This habal-habal driver is also a farmer

VALENCIA CITY (MindaNews/03 July) — Berdan Medes, a “habal-habal” (motorcycle for hire) driver put a cap on his head and tied a raincoat
to the rear of his vehicle as he prepared to take passengers rain or shine to any of Valencia’s 20 interior barangays where close to 200 habal habal drivers like him are “king of the road.”

Valencia is Bukidnon’s busiest and probably most prosperous place but roads to its interior barangays passing through the great Pulangi River are mostly rugged. But no road is impassable for this 42-year-old Higaonon whose STX bike has come to be known in the hinterlands as “iron horse”.

He can move around with it the whole day, even ferrying passengers to neighboring towns. “It is heavy duty and runs well on less fuel,” he
said.

But Nong Dan is farmer first and driver second. Everyday, he tends his rice farm in Batangan, a village just across the Pulangi.

As a wayward young man, he once worked shortly as a laborer in town but ended up returning to his farm.

“I might be a farmer forever,” he says.

The eldest of a brood of seven, Manong Dan is proud that he and his Higaonon ancestors stayed in the farmlands of the sleepy, lowland village of Sinayawan, one of the 31 barangays of Valencia City.

“It is natural for us to be farmers; most of us lived in the lowlands until the migrants came,” he said as he negotiated the muddy road to Sinayawan.

But he said he could not just rely solely on farming. As a married man, he realized he has to find other means, and he thought driving a motorcycle is most viable.

“I botched my attempt in carpentry work. Although I work as a harvester for other farmers, it’s not one you can depend on a daily basis,” he said.

In November last year, he applied for a three-year loan for a sturdy motorcycle. He said he acquired the loan both for his additional income and also to cut on his three children’s fare expenses. With the motorcycle, he drives his two high school-age children to school.

“It is double purpose, it is convenient,” he said.

Driving is just a backup for Manong Dan. But he said simple mathematics would show it is through driving that he earns his daily bread.

For every cropping of palay, he would earn a net income of P35,000. That’s the amount after deducting all the shares of harvesters, laborers, and threshers. He said for a family of five, this take home earning from the farm is barely enough.
Many times, he recalled, his wife would run to a village store for their daily food and from a micro-lender for cash to support their other needs.

“No one can afford to stick just to farming. In between harvests, you have to feed mouths,” he said.

But he is not alone. A number of his friends among habal habal drivers also consider farming as their main source of income. They started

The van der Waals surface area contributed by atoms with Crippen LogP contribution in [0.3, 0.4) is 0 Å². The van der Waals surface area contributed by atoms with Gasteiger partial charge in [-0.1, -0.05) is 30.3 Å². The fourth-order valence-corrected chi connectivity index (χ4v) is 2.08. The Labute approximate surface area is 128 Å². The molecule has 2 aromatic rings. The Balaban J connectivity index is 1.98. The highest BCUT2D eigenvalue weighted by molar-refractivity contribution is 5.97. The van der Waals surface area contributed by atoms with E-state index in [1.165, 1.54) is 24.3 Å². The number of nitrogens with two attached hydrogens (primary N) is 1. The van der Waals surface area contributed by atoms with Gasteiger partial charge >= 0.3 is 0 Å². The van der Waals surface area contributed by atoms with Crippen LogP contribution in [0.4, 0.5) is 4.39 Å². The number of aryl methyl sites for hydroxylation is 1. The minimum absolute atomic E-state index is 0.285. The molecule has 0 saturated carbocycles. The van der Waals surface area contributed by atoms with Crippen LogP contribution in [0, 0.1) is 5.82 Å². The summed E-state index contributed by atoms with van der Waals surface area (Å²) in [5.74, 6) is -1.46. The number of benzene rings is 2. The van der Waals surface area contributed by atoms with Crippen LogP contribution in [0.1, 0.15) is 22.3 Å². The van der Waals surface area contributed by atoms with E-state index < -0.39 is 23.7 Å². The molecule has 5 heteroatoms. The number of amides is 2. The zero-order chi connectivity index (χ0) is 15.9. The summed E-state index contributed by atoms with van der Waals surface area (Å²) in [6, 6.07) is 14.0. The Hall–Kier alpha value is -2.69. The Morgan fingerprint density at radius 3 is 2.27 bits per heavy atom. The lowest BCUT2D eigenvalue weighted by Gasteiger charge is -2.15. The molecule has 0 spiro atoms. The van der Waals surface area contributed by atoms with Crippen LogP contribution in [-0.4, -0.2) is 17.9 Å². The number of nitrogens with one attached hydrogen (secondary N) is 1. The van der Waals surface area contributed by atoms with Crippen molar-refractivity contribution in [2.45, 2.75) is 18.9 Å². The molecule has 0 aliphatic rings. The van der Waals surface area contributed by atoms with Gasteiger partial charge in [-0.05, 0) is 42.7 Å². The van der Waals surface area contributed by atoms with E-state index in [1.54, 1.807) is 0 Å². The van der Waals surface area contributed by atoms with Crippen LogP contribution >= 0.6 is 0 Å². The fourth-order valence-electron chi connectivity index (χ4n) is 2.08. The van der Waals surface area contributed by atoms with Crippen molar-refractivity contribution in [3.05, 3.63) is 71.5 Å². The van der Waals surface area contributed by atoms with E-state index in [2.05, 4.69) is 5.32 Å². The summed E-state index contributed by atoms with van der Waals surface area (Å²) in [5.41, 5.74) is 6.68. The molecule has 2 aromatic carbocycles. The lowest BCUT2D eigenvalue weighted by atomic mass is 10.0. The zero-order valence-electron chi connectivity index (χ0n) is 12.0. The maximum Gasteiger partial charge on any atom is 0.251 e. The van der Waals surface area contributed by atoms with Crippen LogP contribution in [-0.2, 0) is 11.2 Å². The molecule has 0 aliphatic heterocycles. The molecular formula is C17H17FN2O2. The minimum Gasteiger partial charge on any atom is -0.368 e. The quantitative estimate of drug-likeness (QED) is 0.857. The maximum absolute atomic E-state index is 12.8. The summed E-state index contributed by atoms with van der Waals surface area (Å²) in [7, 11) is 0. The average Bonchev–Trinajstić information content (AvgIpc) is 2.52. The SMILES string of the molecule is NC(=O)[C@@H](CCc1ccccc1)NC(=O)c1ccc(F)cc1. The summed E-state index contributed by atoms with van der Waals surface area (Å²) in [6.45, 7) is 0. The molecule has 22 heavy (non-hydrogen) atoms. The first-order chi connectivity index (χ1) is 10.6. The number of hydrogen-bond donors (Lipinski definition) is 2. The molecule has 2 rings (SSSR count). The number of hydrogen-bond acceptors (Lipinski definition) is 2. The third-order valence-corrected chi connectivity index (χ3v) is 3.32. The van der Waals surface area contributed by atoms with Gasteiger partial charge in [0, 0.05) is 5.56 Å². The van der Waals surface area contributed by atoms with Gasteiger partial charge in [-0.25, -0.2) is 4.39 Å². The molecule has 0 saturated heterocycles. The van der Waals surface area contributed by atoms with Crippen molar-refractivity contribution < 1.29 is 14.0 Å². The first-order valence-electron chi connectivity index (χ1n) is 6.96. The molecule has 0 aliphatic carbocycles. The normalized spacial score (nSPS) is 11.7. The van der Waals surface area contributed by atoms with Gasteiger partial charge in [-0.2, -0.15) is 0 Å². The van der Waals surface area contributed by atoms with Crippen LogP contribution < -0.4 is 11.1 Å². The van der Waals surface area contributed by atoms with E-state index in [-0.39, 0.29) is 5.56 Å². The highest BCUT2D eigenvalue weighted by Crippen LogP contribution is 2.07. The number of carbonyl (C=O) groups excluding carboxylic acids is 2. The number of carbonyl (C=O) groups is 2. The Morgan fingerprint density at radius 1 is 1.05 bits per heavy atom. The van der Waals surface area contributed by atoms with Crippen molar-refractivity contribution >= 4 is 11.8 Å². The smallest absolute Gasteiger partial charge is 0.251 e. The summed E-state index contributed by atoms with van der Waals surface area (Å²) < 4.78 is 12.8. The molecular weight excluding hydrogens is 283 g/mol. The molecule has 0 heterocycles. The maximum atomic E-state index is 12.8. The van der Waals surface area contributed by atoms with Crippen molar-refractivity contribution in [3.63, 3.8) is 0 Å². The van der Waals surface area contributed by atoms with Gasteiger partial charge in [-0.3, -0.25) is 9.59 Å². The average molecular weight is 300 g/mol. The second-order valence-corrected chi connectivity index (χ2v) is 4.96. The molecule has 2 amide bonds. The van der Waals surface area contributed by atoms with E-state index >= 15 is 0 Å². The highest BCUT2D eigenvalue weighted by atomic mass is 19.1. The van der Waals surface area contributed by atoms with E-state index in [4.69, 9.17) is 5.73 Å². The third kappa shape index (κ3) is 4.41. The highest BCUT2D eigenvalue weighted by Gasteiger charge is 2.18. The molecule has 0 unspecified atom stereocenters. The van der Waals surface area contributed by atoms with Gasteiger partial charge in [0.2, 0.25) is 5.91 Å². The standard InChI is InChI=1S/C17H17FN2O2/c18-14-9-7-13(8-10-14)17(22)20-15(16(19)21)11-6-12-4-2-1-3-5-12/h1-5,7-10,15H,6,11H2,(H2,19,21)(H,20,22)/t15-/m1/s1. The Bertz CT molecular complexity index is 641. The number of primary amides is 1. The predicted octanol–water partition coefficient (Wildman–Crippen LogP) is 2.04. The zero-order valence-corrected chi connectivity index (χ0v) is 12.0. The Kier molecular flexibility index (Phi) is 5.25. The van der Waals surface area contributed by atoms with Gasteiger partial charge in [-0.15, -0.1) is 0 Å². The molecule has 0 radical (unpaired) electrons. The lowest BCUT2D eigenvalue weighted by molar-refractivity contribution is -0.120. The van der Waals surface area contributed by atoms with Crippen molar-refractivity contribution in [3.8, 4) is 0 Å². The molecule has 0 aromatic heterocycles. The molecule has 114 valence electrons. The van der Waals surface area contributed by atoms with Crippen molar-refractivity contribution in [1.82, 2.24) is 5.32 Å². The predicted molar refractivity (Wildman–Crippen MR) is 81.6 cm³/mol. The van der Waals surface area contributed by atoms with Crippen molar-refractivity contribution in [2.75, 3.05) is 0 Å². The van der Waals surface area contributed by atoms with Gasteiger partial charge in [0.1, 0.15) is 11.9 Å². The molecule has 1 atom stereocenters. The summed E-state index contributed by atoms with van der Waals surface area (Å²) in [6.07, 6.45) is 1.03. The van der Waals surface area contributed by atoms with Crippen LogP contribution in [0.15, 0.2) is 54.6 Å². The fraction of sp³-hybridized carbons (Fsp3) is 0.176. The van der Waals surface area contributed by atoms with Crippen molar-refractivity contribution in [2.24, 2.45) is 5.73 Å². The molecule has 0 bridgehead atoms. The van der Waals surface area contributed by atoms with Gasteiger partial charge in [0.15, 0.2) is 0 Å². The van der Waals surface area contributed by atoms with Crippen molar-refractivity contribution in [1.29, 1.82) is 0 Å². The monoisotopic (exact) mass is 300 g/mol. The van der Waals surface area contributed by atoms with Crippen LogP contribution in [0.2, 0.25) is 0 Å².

acquiring a motorcycle, he added, when a motorcycle dealer offered affordable terms.

And when 18-year old Shella Mae, the eldest of their three children went to college to take up an education degree, he signed up for his
own motorcyle.

Manong Dan earns between P250 and P300 every day from driving. After saving P100 for the daily amortization of the motorcycle, he leaves
something for the daily needs.

Sometimes, he has to go to far destinations. He said he can’t afford to turn down an opportunity.

“I don’t mind if this brings me to long distances. As long as it’s for a clean living I will do it,” he said.
He keeps a simple gauge when he backs-off from an opportunity.

“If it affects the other drivers’ livelihood, I decline,” he said.

The other consideration is if the opportunity endangers his life and his family.

He said he remembers his children whenever he goes through trying times. Often, he is refreshed by the high marks her college student is earning in school.

He admitted he sometimes drinks with friends to relax, but he said nothing gives him the better motivation than to see his children finish their studies.

The habal habal drivers of Bukidnon, Manong Dan among them, were shaken when robbers preyed on drivers who had new motorcycles. Starting in 2008, the number of cases of habal habal drivers killed has increased.

According to the Bukidnon Provincial Police Office, more than half of the 222 cases of theft of vehicles in Bukidnon in 2009 involved habal
habal and private-use motorcycles.

The danger came closer to home when his nephew figured in a near-death situation. He was mauled and stabbed when he refused to give his
motorcycle to bonnet-wearing attackers.

Thanks to good people who saw the attack, he said. They rescued his nephew and scared the assailants away.

”The rain used to be a motorcycle driver’s top foe. Now, we have the robbers. We have only hard work but they have arms,” he said.

Manong Dan paused for a few seconds. Then he said, “No, I am not afraid. Ah, I am afraid. But I will not give up.”

He said the government must pursue the robbers or habal habal drivers will be afraid to serve the passengers in rural areas.

Thinking of his farm, he said the government should also be serious about its programs for farmers.

“We want to produce more so we could afford to send our children to school. We need real help in farm inputs. Maybe by then, I will work more in the farm and let less in driving.  (Walter I. Balane/MindaNews)

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